> >>>>>>>>>>>> in the Russian mind when talking of "activity theory"?
> >>>>>>>>>>>> Does that sound like "work theory"? Or is this just like
> >>>>>>>>>>>> any ambiguous word. I mean, English speakers would not
> >>>>>>>>>>>> think that in this context "activity" referred to
> >>>>>>>>>>>> autonomous physiological processes, which can also be
> >>>>>>>>>>>> called "Activity". When "Theses on Feuerbach" is
> >>>>>>>>>>>> translated into Russian, can Russian readers see the
> >>>>>>>>>>>> diffrence between "work" and "activity"?
> >>>>>>>>>>>> Andy
> >>>>>>>>>>>> Andy Blunden wrote:
> >>>>>>>>>>>> Fascinating response, Robert. So let's see if I
> >>>>>>>>>>>> understand you right. A mass of interconnected actions
> >>>>>>>>>>>> can be understood as some *whole* (and not just an
> >>>>>>>>>>>> arbitrary collection of individual things) if we can
> >>>>>>>>>>>> perceive some kind of *constraint*, operating over the
> >>>>>>>>>>>> domain, which limits the domain of possible
> >>>>>>>>>>>> configurations? Is that it?
> >>>>>>>>>>>> Andy
> >>>>>>>>>>>> Robert Bracewell wrote:
> >>>>>>>>>>>> Hi Andy and all,
> >>>>>>>>>>>>
> >>>>>>>>>>>> I agree with Michael that the relationship between
> >>>>>>>>>>>> activity and action is a
> >>>>>>>>>>>> constitutive one, but I think this points to a big
> >>>>>>>>>>>> theoretical gap in CHAT
> >>>>>>>>>>>> generally. If actions are the constituents of
> >>>>>>>>>>>> activity, then the issue
> >>>>>>>>>>>> arises as to how the constituents are arranged in
> >>>>>>>>>>>> order to constitute
> >>>>>>>>>>>> activity (and there may be other types of constituents
> >>>>>>>>>>>> in activity also). As
> >>>>>>>>>>>> Leont¹ev said, this arrangement cannot be serial
> >>>>>>>>>>>> (e.g., chains of s-r
> >>>>>>>>>>>> pairs), nor additive in the sense of accumulative (as
> >>>>>>>>>>>> contrasted with the
> >>>>>>>>>>>> mathematical sense). So how are we to theorize the
> >>>>>>>>>>>> arrangement? The issue of
> >>>>>>>>>>>> arranging constituents to achieve higher order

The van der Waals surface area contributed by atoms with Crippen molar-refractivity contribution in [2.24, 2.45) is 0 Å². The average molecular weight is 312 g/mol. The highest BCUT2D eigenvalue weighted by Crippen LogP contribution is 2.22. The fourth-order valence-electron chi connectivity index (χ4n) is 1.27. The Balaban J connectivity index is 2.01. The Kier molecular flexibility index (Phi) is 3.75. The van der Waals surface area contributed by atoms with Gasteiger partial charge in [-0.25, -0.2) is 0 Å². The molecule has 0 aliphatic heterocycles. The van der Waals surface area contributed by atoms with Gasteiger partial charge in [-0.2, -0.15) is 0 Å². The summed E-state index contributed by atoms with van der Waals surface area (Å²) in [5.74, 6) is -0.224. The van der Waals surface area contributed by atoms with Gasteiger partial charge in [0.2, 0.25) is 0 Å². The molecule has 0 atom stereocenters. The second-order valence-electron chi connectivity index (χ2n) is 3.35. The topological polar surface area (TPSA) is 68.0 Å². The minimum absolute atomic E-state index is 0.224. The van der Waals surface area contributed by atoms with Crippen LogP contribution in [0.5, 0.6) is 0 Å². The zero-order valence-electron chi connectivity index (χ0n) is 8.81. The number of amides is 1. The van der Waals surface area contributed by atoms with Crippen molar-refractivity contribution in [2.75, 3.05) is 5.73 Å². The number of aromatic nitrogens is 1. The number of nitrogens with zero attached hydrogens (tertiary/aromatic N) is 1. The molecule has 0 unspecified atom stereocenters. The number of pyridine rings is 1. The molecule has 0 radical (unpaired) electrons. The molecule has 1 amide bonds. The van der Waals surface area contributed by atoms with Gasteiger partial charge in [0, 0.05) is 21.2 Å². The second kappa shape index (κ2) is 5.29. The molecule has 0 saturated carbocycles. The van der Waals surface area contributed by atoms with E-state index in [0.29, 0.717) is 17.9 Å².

> >>>>>>>>>>>> structures has been treated
> >>>>>>>>>>>> by both linguistics and artificial intelligence. The
> >>>>>>>>>>>> general approach is to
> >>>>>>>>>>>> constrain the possible relationships between
> >>>>>>>>>>>> constituents--in linguistics
> >>>>>>>>>>>> this usually done via a grammar, in AI via a program.
> >>>>>>>>>>>> For CHAT I think our
> >>>>>>>>>>>> task may be to build on Leont¹ev and figure out these
> >>>>>>>>>>>> constraints.
> >>>>>>>>>>>>
> >>>>>>>>>>>> Regards,
> >>>>>>>>>>>>
> >>>>>>>>>>>> --Bob Bracewell
> >>>>>>>>>>>>
> >>>>>>>>>>>>
> >>>>>>>>>>>> On 8/29/08 1:24 PM, "Wolff-Michael Roth"
> >>>>>>>>>>>> <mroth@uvic.ca <mailto:mroth@uvic.ca>
> <mailto:mroth@uvic.ca <mailto:mroth@uvic.ca>>> wrote:
> >>>>>>>>>>>>
> >>>>>>>>>>>> Hi Andy,
> >>>>>>>>>>>> I think he expresses the constitutive relation
> >>>>>>>>>>>> between actions and
> >>>>>>>>>>>> activity. Activity is not just the sum of actions, it
> >>>>>>>>>>>> presupposes
> >>>>>>>>>>>> them but is itself presupposed by the actions that
> >>>>>>>>>>>> constitute it. I
> >>>>>>>>>>>> am pasting the definition from OED, which appears to
> >>>>>>>>>>>> be consistent
> >>>>>>>>>>>> with this (my) reading of Leont'ev. Leont'ev and
> >>>>>>>>>>>> Vygotsky want to do
> >>>>>>>>>>>> unit analysis, not element/al analysis. That is, even
> >>>>>>>>>>>> if you can
> >>>>>>>>>>>> identify structures within activity, these cannot
> >>>>>>>>>>>> stand on their own
> >>>>>>>>>>>> like elements. What they are is dependent on all the
> >>>>>>>>>>>> other structures
> >>>>>>>>>>>> that can be identified, with which they stand in a
> >>>>>>>>>>>> constitutive unit,
> >>>>>>>>>>>> and which are subordinate to activity. :-)
> >>>>>>>>>>>>
> >>>>>>>>>>>> molar, adj.3
> >>>>>>>>>>>>
> >>>>>>>>>>>> 2. Psychol. Designating a large-scale unit of
> >>>>>>>>>>>> behaviour, esp. an
> >>>>>>>>>>>> integrated set of responses serving to bring about a
> >>>>>>>>>>>> common goal, as
> >>>>>>>>>>>> distinguished from an elementary unit of behaviour
> >>>>>>>>>>>> such as a
> >>>>>>>>>>>> physiological response (cf. MOLECULAR adj. 5); of or
> >>>>>>>>>>>> relating to (the
> >>>>>>>>>>>> study of) such behaviour.
> >>>>>>>>>>>>
> >>>>>>>>>>>>
> >>>>>>>>>>>> Cheers,
> >>>>>>>>>>>> Michael
> >>>>>>>>>>>>
> >>>>>>>>>>>>
> >>>>>>>>>>>>
> >>>>>>>>>>>> On 29-Aug-08, at 7:11 AM, Michael Glassman wrote:
> >>>>>>>>>>>>
> >>>>>>>>>>>> Andy,
> >>>>>>>>>>>>
> >>>>>>>>>>>> This is just my perspective, but I still believe
> >>>>>>>>>>>> Activity Theory goes
> >>>>>>>>>>>> back to roots in work done by Stanislavsky - in
> >>>>>>>>>>>> particular "On Being
> >>>>>>>>>>>> an Actor" and his book on character development. I
> >>>>>>>>>>>> think the
> >>>>>>>>>>>> argument that Stanislavsky makes is that you should